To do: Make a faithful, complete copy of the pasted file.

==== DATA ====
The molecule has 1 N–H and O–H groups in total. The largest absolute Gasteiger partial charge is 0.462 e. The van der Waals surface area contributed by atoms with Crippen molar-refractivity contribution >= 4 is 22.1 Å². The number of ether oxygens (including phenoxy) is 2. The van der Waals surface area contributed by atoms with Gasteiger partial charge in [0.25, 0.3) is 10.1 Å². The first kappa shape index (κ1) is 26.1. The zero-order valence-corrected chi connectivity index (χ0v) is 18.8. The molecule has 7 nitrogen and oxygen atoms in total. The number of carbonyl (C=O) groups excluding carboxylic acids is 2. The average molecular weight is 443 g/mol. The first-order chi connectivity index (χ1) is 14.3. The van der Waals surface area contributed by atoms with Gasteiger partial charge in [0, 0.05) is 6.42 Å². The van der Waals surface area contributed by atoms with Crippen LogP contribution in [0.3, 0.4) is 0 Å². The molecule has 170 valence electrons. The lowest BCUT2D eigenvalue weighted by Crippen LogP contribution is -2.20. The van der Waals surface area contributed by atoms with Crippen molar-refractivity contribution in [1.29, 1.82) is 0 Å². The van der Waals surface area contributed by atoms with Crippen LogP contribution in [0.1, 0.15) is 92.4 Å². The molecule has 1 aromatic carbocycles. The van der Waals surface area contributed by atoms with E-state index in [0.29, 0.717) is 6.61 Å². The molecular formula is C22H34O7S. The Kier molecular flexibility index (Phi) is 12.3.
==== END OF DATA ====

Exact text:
The molecule has 1 N–H and O–H groups in total. The largest absolute Gasteiger partial charge is 0.462 e. The van der Waals surface area contributed by atoms with Crippen molar-refractivity contribution >= 4 is 22.1 Å². The number of ether oxygens (including phenoxy) is 2. The van der Waals surface area contributed by atoms with Gasteiger partial charge in [0.25, 0.3) is 10.1 Å². The first kappa shape index (κ1) is 26.1. The zero-order valence-corrected chi connectivity index (χ0v) is 18.8. The molecule has 7 nitrogen and oxygen atoms in total. The number of carbonyl (C=O) groups excluding carboxylic acids is 2. The average molecular weight is 443 g/mol. The first-order chi connectivity index (χ1) is 14.3. The van der Waals surface area contributed by atoms with Gasteiger partial charge in [0, 0.05) is 6.42 Å². The van der Waals surface area contributed by atoms with Crippen LogP contribution in [0.3, 0.4) is 0 Å². The molecule has 170 valence electrons. The lowest BCUT2D eigenvalue weighted by Crippen LogP contribution is -2.20. The van der Waals surface area contributed by atoms with Crippen molar-refractivity contribution in [1.29, 1.82) is 0 Å². The van der Waals surface area contributed by atoms with Crippen LogP contribution in [0.1, 0.15) is 92.4 Å². The molecule has 1 aromatic carbocycles. The van der Waals surface area contributed by atoms with E-state index in [0.29, 0.717) is 6.61 Å². The molecular formula is C22H34O7S. The Kier molecular flexibility index (Phi) is 12.3.